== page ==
Capstones Fall 2013 - page 23

W
hen she was at previous colleges, Sharon
Taylor, a 21-year veteran of the U.S. military, spent
a lot of time on the phone.
“I have spent numerous calls to Veteran Affairs
because they [the colleges] could not answer my
questions, or they did not have someone such as a
military representative that was knowledgeable in
military entitlements, such as the various forms of
the GI Bill.”
Taylor hasn’t had to spend nearly as much time
on the phone to the VA since January 2013, when
she started attending Darton State College.
In November 2011 – on Veterans Day – Darton
opened its Military Resource Center, a one-stop
shop for active-duty service members and military
veterans to get information on the many benefits
available to them and get someone to advocate for
them when the bureaucracy gets in their way of
their education.
At any given time, Darton has about 220
veterans or active-duty members of the Army,
Navy, Air Force, and Marines enrolled. Many,
because of the nature of their work, take online
classes, sometimes on the opposite end of the
globe. “The biggest challenge active duty students
seem to encounter is being able to complete their
coursework without interruption,” said Stefane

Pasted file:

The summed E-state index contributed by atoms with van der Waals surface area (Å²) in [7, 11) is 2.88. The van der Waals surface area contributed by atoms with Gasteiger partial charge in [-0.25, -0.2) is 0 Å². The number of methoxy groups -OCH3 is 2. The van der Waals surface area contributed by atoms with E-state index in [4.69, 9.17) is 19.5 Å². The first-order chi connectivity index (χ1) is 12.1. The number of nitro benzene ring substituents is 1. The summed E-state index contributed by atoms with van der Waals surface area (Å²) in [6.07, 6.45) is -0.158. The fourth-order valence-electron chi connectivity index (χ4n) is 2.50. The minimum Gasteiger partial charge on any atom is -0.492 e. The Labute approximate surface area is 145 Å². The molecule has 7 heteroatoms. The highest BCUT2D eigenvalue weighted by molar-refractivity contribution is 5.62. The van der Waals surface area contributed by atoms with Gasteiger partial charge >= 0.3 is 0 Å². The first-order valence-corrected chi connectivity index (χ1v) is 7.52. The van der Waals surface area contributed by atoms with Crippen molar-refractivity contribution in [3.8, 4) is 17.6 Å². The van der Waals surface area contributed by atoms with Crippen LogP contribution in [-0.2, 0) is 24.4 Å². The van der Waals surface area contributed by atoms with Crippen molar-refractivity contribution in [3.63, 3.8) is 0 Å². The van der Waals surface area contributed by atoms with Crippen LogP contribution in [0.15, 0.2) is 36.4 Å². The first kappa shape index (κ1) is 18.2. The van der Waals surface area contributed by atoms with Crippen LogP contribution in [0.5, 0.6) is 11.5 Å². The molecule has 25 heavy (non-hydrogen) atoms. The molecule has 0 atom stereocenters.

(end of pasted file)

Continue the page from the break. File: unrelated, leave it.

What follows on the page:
Raulerson, who runs Darton’s Military Resource
Center. Taylor knows all about that.
“Sometimes duty calls, and you have to deploy
to maybe a Third World country where you are not
able to attend school due to the mission,” Taylor
said. “This happened to me a lot. I would sign up
for a class, and then would have to withdraw due
to the mission.”
That’s where the center can help, guiding
students toward courses that might be more
conducive to their schedule, and shepherding
them through the red tape of accessing their G.I.
Bill and veterans benefits.
“Sometimes they simply don’t know where
to start or what to do next or how to complete a
certain task, like applying for educational benefits
or changing one’s major,” Raulerson said. “Offering
assistance and support stretches beyond the
office walls of Military and Adult Education – it’s a
campus-wide effort from the first campus visit to
graduation day.”
Darton’s devotion to those who’ve put their
lives on the line in defense of the nation has
been recognized by veterans and such awards
as being designated for the third year in a row
as a “military friendly” campus by publication
company Victory Media.
Darton’s military students don’t need some
outside firm telling them that the faculty and staff
are eager to help their students in the service,
though.
“I think that it is great that that Darton College
has a center
,” Taylor said.
Service m
can reach
Raulerson at
or adult@
darton.edu o
-WAYNE PAR
Serving Darton’s Warriors a Priority
Fall 2013
CAMPUS LIFE
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